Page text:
October 2005 - Volume 10, Issue 3
Last month, a twenty-one year old man from California by the name of Ben Shapiro entered the Harvard University School of Law. He also is an author. This remarkable young man has written a book entitled The Porn Generation. In his writings, he states that his is the first generation raised on pornography. One ought not to be put off by the title of this work. Mr. Shapiro, deeply rooted in his Orthodox Jewish upbringing, laments the coercive sexual pressures with which his generation has been inundated and anguishes over the price to be paid because of it. Unfortunately, this bitter harvest is reaped not only by the individuals of his generation but also by their families.
Given the sentiments revealed in this book, it might seem odd to turn one's attention to later life. Seniors living in adult communities commonly display in their homes pictures of their families; they love to talk about the grandchildren, discuss the latest ailments inflicting them or their friends, plan trips, andYworry. Theirs is the generation that grew up in a conservative, post-war, success oriented environment that sought to marry, to raise families, and to provide their children with all the advantages that they could afford. Sadly, they are also the generation that had to face the epidemic of their children's failed marriages, cohabitations, and single-parenting. This is the generation of parents who had to raise their children and then had to raise their children's children. They are counted on to provide financial aid to their adult-aged children and often allow them to move back home. What happened? How come there are so many early middle-aged men and women who did not mature successfully or simply failed to cope with the real world?
I do not intend to indulge in the blame game or assert that the entire generation is mired in this dilemma. Many of these young people had to face tragedies or unforeseen and undeserved difficulties that occasioned a temporary need. The case for many others is perplexing. Often, these troubled men and women were raised by wonderful parents with very sound moral values. Approaching a response to the question of what occurred to this lost generation, I would suggest an assay of the cultural trends emerging and gaining dominance during these young people's formative years. The well-documented events of the 1960s and the 1970s would cast a shadow over the integrity and credibility of the institutions that formed the solid foundation of the mores of earlier years. Families faced a growing challenge of competence in existing as a cohesive unit and of adopting and adhering to the values of the past. When children question the relevance of the model offered by their parents for spiritual, intellectual, and emotional growth, they are forced to fashion their futures sailing uncharted and perilous waters. Lacking strong moral values, they plod through a quagmire of lifestyle options that they are ill-prepared to view discriminately. In addition, the parents have to cope with the fact that all they wanted to convey of true value and importance is being rejected. The resulting tensions make the home a potential battleground.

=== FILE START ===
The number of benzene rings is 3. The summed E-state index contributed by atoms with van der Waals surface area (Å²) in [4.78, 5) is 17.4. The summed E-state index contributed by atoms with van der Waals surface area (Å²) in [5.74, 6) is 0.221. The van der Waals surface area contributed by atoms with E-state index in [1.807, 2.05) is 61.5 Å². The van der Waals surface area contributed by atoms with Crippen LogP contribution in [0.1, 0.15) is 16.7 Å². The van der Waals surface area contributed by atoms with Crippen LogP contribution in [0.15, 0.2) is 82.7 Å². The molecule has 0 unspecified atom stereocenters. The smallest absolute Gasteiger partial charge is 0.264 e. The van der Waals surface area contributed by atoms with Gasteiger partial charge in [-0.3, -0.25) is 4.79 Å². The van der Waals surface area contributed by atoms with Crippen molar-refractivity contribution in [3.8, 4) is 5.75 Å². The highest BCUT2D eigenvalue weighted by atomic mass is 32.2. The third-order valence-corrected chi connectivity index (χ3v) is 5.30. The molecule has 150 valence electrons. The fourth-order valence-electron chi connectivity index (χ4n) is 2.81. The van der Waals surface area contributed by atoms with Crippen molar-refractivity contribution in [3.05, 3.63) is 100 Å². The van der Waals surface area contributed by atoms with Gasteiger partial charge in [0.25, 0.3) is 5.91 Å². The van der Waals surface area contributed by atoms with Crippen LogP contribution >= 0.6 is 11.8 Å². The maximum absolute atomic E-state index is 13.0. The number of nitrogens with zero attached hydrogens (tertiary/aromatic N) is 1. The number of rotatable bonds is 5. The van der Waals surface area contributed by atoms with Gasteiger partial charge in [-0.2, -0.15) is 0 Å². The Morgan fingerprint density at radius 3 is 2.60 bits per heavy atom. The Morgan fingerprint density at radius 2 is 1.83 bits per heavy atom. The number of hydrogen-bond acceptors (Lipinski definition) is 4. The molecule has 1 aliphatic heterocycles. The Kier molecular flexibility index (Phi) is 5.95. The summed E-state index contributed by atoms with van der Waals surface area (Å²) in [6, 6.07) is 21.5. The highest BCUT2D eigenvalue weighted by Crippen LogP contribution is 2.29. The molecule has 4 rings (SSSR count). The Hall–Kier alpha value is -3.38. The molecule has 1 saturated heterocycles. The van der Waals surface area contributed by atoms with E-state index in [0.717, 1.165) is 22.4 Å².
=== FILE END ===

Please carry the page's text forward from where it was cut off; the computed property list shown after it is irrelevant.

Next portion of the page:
Family quarrels are bitter things. They don't go according to any rules. They are not like aches or wounds; they are more like splits in the skin that won't heal because there's not enough material.
- F.Scott Fitzgerald
The deification of the ego, immediate self-gratification, career above all, for better or else relationships, and secularism are the newborn kings. Faith, perseverance, self-discipline, and sacrifice are not in fashion. These requisites-the material that allows civilization to flourish-need to be restored.
Voices coinciding with that of Ben Shapiro might represent the vanguard of a cultural reformation. Ben and his generation have got to get it right. Because, to a large extent, the married, secure grandparents of the past will be gone and replaced by the still needy and now aged inhabitants of the lost generation. A hopeful note was sounded recently by an engaged daughter of a friend of mine to her fiancée regarding their approaching marriage.
She stated, "Marriage is a sacrament. This is important. This is holy." One can hope that this affirmation of married life and family upbringing is not anecdotal, but a sign of real change. Let's keep our fingers crossed.
Spirituality for Today contents copyright 1996-2017 Clemons Productions Inc. and the Diocese of Bridgeport unless otherwise noted